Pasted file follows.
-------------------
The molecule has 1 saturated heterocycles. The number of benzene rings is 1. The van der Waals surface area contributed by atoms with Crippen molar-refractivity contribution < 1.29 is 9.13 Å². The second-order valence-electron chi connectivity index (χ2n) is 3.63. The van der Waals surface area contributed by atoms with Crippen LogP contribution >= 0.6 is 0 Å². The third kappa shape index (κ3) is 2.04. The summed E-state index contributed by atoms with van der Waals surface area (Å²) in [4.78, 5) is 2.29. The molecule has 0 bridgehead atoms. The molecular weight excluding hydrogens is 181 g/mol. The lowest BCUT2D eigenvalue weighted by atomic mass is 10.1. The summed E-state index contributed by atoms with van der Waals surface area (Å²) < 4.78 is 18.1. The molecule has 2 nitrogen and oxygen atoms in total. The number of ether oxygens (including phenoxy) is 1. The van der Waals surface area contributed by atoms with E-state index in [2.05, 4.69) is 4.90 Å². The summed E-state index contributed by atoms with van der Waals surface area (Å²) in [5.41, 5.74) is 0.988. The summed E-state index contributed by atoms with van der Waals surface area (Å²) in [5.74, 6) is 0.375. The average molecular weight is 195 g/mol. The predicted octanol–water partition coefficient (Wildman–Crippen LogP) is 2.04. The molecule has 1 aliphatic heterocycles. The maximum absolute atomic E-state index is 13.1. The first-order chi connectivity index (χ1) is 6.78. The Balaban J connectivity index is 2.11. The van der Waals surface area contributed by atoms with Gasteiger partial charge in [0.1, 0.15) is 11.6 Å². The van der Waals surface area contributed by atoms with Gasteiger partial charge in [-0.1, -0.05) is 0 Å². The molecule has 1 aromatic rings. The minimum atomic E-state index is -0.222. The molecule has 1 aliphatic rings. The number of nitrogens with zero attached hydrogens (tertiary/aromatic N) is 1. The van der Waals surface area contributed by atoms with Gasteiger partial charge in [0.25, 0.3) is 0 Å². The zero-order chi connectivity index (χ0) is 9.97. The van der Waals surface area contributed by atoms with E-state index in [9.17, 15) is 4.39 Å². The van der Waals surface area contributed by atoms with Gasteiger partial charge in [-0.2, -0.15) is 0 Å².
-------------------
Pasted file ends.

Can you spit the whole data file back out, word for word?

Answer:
The molecule has 1 saturated heterocycles. The number of benzene rings is 1. The van der Waals surface area contributed by atoms with Crippen molar-refractivity contribution < 1.29 is 9.13 Å². The second-order valence-electron chi connectivity index (χ2n) is 3.63. The van der Waals surface area contributed by atoms with Crippen LogP contribution >= 0.6 is 0 Å². The third kappa shape index (κ3) is 2.04. The summed E-state index contributed by atoms with van der Waals surface area (Å²) in [4.78, 5) is 2.29. The molecule has 0 bridgehead atoms. The molecular weight excluding hydrogens is 181 g/mol. The lowest BCUT2D eigenvalue weighted by atomic mass is 10.1. The summed E-state index contributed by atoms with van der Waals surface area (Å²) < 4.78 is 18.1. The molecule has 2 nitrogen and oxygen atoms in total. The number of ether oxygens (including phenoxy) is 1. The van der Waals surface area contributed by atoms with E-state index in [2.05, 4.69) is 4.90 Å². The summed E-state index contributed by atoms with van der Waals surface area (Å²) in [5.41, 5.74) is 0.988. The summed E-state index contributed by atoms with van der Waals surface area (Å²) in [5.74, 6) is 0.375. The average molecular weight is 195 g/mol. The predicted octanol–water partition coefficient (Wildman–Crippen LogP) is 2.04. The molecule has 1 aliphatic heterocycles. The maximum absolute atomic E-state index is 13.1. The first-order chi connectivity index (χ1) is 6.78. The Balaban J connectivity index is 2.11. The van der Waals surface area contributed by atoms with Gasteiger partial charge in [0.1, 0.15) is 11.6 Å². The van der Waals surface area contributed by atoms with Gasteiger partial charge in [-0.1, -0.05) is 0 Å². The molecule has 1 aromatic rings. The minimum atomic E-state index is -0.222. The molecule has 1 aliphatic rings. The number of nitrogens with zero attached hydrogens (tertiary/aromatic N) is 1. The van der Waals surface area contributed by atoms with Gasteiger partial charge in [0.25, 0.3) is 0 Å². The zero-order chi connectivity index (χ0) is 9.97. The van der Waals surface area contributed by atoms with E-state index in [9.17, 15) is 4.39 Å². The van der Waals surface area contributed by atoms with Gasteiger partial charge in [-0.2, -0.15) is 0 Å².